She said: “The Covid regulations imposed significant restrictions on the freedoms of members of the public. They had a right to expect their Prime Minister to have read the rules, to understand the meaning of the rules and indeed those around him to have done so too and to set an example in following those rules.

“What the Gray report does show is that Number 10 Downing Street was not observing the regulations they had imposed on members of the public, so either my right honourable friend had not read the rules or didn’t understand what they meant and others around him, or they didn’t think the rules applied to Number 10. Which was it?”

Johnson replied: “No, Mr Speaker that is not what the Gray report says, I suggest that she waits to see the conclusion of the inquiry.”

There was further drama when the SNP's Westminster leader Ian Blackford was ordered to leave the House of Commons after refusing to withdraw his assertion that Johnson had misled MPs.

Speaker Sir Lindsay Hoyle asked Blackford to confirm he had withdrawn the claims.

Blackford replied: “That the Prime Minister may have inadvertently misled the House.”

Sir Lindsay countered: “To help me help the House, you’ve withdrawn your earlier comment and replaced it with inadvertently?”

Blackford said: “It’s not my fault if the Prime Minister can’t be trusted to tell the truth.”

Amid raucous shouting from the Tory benches, the Speaker said: “Under the power given to me by standing order number 43 I order the honourable member to withdraw immediately from the House.”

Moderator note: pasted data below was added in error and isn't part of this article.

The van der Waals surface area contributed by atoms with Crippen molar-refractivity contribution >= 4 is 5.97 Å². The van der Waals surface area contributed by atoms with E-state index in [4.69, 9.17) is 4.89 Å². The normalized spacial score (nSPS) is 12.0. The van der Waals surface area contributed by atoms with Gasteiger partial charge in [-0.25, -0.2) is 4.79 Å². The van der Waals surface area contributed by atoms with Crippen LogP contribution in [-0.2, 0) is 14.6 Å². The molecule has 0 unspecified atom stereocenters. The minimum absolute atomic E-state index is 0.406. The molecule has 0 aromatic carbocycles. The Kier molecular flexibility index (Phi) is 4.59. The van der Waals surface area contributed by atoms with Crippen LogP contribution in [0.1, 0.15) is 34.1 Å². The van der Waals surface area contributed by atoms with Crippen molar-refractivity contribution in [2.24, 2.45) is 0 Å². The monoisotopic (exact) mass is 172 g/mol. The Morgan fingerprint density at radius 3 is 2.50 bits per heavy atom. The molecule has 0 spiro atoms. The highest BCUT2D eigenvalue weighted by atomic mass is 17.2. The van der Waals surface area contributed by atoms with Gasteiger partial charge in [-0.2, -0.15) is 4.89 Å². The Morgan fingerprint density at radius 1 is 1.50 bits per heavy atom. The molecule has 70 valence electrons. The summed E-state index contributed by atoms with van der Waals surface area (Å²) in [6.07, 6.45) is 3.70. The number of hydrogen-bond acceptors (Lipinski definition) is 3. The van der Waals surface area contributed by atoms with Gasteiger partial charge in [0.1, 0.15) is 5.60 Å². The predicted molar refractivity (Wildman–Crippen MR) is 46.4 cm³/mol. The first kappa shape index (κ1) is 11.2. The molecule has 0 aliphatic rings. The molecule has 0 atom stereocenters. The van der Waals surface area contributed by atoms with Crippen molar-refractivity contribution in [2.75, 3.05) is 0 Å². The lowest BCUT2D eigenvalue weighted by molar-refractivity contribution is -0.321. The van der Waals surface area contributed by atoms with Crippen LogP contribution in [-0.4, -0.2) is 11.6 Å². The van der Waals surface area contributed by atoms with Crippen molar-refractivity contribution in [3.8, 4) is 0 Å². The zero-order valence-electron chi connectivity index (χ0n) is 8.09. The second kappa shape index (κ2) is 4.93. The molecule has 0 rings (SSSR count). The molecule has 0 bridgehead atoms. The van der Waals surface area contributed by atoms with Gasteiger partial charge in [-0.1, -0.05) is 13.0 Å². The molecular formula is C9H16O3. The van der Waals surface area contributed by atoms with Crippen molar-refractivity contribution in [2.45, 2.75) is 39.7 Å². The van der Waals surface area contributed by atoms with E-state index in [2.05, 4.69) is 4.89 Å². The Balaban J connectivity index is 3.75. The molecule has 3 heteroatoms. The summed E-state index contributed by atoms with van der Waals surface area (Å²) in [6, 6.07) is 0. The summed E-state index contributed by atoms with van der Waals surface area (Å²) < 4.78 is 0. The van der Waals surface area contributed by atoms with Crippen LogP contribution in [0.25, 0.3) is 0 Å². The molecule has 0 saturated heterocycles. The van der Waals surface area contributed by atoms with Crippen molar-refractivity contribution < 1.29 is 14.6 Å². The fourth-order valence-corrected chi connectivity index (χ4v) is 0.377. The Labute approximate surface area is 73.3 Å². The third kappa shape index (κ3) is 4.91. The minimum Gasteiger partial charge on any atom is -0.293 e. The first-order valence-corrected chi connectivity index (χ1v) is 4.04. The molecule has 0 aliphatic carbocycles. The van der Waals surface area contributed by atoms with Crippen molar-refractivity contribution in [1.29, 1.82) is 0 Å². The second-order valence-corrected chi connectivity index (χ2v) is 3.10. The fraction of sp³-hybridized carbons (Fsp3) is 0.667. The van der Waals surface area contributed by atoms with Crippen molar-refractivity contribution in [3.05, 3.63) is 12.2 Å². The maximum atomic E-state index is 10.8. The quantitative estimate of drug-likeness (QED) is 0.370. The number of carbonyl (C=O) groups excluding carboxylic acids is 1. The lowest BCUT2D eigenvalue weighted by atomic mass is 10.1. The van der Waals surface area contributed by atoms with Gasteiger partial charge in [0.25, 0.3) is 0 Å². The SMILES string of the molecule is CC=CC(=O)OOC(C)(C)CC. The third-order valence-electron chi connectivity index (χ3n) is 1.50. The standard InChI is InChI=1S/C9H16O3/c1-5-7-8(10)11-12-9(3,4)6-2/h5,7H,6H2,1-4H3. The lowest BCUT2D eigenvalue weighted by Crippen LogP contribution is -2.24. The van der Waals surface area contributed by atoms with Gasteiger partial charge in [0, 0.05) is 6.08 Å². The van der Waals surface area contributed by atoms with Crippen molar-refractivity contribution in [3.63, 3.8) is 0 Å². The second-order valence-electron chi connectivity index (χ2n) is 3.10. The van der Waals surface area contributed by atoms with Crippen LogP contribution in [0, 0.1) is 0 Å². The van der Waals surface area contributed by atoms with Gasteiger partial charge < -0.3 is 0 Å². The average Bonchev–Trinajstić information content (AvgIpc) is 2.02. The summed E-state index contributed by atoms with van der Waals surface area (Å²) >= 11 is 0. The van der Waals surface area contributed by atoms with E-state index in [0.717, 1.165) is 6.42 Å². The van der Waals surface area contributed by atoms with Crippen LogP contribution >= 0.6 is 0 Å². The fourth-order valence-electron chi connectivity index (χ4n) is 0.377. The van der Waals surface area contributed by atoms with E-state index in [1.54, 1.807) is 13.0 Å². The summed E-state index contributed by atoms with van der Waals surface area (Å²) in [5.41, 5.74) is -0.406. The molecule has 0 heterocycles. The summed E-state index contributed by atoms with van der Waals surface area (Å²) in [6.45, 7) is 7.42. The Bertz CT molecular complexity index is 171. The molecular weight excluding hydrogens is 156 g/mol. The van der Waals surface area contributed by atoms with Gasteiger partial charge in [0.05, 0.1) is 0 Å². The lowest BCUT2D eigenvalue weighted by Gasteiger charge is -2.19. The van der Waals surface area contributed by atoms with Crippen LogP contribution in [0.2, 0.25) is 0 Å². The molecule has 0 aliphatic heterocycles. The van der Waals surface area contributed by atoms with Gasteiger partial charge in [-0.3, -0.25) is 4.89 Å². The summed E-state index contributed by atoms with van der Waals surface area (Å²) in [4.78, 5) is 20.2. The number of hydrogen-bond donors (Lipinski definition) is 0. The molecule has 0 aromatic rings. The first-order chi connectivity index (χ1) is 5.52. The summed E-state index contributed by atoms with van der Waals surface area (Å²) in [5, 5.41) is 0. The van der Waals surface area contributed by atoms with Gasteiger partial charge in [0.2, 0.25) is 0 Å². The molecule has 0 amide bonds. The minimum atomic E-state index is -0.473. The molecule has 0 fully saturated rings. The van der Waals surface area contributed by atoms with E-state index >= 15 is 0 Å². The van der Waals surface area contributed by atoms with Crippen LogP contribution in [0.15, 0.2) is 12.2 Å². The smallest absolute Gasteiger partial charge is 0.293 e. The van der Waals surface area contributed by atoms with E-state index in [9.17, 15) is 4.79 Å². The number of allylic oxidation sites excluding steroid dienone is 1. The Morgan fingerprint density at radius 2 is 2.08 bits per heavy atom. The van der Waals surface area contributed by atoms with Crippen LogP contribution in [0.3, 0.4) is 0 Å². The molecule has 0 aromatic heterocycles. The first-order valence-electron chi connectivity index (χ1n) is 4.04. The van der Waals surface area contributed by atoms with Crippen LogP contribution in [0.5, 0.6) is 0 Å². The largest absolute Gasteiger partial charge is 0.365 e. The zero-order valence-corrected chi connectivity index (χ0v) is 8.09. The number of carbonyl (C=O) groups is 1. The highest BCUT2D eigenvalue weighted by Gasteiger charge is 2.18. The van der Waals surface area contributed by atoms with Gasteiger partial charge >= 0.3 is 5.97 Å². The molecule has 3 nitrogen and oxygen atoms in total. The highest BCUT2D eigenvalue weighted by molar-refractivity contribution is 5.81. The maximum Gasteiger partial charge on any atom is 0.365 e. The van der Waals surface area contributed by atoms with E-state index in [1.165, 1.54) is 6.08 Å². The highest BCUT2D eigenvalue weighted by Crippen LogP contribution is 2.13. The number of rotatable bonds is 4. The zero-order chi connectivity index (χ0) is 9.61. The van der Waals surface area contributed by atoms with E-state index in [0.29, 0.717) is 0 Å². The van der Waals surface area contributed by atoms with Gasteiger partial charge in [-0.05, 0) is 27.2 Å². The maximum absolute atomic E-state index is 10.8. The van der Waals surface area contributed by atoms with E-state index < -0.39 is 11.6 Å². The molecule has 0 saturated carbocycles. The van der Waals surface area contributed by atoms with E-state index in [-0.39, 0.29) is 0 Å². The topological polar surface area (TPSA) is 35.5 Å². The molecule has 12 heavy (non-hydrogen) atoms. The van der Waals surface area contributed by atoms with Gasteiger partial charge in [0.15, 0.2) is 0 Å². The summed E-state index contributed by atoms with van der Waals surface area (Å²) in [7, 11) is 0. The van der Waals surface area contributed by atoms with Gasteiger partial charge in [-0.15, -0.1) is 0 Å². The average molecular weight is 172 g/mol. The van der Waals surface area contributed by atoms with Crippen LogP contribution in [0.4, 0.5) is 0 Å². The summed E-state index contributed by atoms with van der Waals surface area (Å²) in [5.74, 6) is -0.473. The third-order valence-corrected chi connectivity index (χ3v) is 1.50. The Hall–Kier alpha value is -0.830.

Blackford walked out the chamber before the Speaker had finished, with Sir Lindsay noting: “It’s all right, we don’t need to bother.”

During his speech Blackford said the Sue Gray’s report was a “farce” with “no facts”.

As he spoke he was repeatedly asked by Hoyle to withdraw the word “misled”, after accusing Johnson of having “wilfully misled Parliament”.

Blackford told MPs: “So here we have it. The long-awaited Sue Gray report, what a farce. It was carefully engineered to be a fact-finding exercise, with no conclusions. Now we find it’s a fact-finding exercise with no facts.

“So let’s talk facts. The Prime Minister has told the House that all guidance was completely followed, there was no party, Covid rules were followed and that ‘I believed it was a work event’.

“Nobody, nobody believed it then. And nobody, nobody believes you now, Prime Minister. That is the crux – no ifs, no buts – he has wilfully misled Parliament.”

More to follow